will, first, see that you never get to a jury.
(1) The monopolist you're suing will make a motion to strike your
complaint as legally inadequate, as failing to allege facts that the law
condemns. Motion granted, case dismissed.
(2) If you make it over that first hurdle, the monopolist will hit
you with a financially-crushing burden of discovery, a barrage of subpoenas
stripping your files bare and a long series of depositions of your employees
and those of other firms in your industry. At this point you'll probably be
bankrupted and will voluntarily dismiss your case.
(3) If you're somehow able to carry on, the monopolist will then
make a motion for "summary judgment," a request for a ruling by the judge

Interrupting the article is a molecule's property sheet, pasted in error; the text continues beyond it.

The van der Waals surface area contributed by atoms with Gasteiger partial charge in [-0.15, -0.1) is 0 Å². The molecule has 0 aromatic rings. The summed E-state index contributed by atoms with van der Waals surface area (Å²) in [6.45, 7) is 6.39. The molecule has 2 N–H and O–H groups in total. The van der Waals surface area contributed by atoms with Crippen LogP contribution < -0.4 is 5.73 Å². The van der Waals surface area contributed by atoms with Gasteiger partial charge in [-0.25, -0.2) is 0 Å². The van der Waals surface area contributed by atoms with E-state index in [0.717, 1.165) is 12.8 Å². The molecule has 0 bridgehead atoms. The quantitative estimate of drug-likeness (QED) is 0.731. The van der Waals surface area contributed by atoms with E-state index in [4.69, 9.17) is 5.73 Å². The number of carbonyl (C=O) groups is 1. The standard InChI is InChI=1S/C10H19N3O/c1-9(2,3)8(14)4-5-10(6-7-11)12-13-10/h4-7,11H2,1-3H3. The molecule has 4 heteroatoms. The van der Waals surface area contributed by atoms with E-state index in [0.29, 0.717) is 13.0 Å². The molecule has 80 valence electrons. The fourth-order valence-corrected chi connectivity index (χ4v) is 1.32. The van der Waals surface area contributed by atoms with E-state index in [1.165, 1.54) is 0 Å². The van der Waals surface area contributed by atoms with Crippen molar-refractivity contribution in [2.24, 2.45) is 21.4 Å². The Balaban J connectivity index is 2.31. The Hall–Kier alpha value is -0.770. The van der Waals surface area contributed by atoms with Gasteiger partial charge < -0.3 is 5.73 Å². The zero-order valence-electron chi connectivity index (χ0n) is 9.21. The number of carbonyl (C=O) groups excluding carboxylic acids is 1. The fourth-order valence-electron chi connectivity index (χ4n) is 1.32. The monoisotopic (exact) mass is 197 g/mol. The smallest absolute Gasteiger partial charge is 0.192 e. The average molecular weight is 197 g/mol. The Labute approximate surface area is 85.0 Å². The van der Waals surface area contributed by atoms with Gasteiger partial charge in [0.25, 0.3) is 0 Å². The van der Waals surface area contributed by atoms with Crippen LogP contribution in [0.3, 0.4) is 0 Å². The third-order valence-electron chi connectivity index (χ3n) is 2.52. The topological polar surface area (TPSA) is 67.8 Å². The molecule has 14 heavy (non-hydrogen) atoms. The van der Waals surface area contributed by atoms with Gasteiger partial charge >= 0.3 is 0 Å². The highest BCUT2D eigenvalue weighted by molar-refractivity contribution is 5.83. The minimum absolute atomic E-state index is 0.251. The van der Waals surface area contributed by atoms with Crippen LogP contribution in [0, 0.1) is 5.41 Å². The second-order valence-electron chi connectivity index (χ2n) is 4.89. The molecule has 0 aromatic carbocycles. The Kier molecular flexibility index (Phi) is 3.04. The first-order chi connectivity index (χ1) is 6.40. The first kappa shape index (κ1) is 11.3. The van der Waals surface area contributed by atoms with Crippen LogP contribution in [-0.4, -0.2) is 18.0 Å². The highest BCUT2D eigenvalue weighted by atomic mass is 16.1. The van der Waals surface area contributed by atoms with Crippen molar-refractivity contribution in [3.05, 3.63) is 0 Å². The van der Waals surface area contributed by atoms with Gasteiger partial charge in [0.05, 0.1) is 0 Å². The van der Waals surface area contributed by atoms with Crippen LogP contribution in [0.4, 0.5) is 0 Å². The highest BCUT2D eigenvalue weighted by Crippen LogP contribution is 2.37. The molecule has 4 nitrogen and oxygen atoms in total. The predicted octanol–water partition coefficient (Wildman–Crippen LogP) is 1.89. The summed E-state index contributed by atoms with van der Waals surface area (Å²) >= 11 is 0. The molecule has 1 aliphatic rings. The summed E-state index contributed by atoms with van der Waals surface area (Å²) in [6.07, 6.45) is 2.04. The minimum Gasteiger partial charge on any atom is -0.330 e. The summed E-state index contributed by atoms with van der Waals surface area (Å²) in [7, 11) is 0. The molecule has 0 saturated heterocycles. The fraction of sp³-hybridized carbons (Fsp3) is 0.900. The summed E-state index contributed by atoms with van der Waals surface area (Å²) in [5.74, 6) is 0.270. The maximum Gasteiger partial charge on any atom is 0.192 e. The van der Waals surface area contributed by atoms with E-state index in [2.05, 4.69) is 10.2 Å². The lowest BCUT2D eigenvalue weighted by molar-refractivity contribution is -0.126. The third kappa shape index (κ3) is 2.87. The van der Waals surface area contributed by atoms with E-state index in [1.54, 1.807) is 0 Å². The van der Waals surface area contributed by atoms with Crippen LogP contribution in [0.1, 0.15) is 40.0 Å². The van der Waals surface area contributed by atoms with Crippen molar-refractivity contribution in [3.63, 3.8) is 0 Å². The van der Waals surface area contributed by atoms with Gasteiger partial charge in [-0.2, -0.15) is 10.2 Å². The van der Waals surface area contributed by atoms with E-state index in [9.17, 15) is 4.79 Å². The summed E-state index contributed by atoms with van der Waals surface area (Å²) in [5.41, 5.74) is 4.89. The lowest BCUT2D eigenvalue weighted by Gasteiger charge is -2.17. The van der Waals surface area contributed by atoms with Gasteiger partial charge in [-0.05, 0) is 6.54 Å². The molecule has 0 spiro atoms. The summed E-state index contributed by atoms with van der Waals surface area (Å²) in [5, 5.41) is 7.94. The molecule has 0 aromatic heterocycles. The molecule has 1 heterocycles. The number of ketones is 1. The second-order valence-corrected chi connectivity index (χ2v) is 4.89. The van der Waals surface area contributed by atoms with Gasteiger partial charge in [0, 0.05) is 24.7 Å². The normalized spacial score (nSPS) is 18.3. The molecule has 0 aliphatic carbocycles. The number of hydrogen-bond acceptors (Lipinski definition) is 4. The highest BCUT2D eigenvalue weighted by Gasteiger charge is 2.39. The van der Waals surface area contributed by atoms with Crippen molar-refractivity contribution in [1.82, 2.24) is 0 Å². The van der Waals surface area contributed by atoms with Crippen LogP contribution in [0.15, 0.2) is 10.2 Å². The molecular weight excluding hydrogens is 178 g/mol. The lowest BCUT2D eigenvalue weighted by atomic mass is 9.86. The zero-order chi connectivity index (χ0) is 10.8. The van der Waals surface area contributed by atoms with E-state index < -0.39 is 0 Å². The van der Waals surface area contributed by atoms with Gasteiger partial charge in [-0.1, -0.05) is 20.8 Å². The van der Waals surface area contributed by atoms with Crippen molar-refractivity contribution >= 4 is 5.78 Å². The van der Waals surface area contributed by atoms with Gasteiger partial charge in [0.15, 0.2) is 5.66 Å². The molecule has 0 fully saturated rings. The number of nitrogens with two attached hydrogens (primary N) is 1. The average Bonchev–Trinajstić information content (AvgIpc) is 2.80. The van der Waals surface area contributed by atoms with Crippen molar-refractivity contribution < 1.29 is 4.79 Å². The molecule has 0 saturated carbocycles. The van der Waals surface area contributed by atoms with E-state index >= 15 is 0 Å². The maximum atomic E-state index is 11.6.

that--even ASSUMING the truth of all the "facts" you've been able to muster
via your "discovered" documents and depositions--you still have no case.
Motion granted, case dismissed.
(4) If by some miracle you survive that deadly motion for "summary
judgment" --some 90% or more of all antitrust cases are finished by this
point--you get to present your case to a jury, offering your documents and
your witnesses. When you're through, the monopolist will make a motion for
a "directed verdict," for a finding by the judge that "no reasonable jury"
could hand down a verdict in your favor. Motion granted, case dismissed.
(5) If you survive that first motion for a directed verdict--after
you've put in your own affirmative case--the monopolist will then put in his
defense, an endless stream of industry witnesses and documents designed to
swamp the jury, plus a platoon of "expert" economists swearing that every
"fact" you've presented to the jury is at best "implausible" (in economic
theory), i.e., is false. When the defense rests, the monopolist will make a
2nd motion for a "directed verdict"--a finding by the judge that, in view of
the "overwhelming" evidence presented in opposition to your case, "no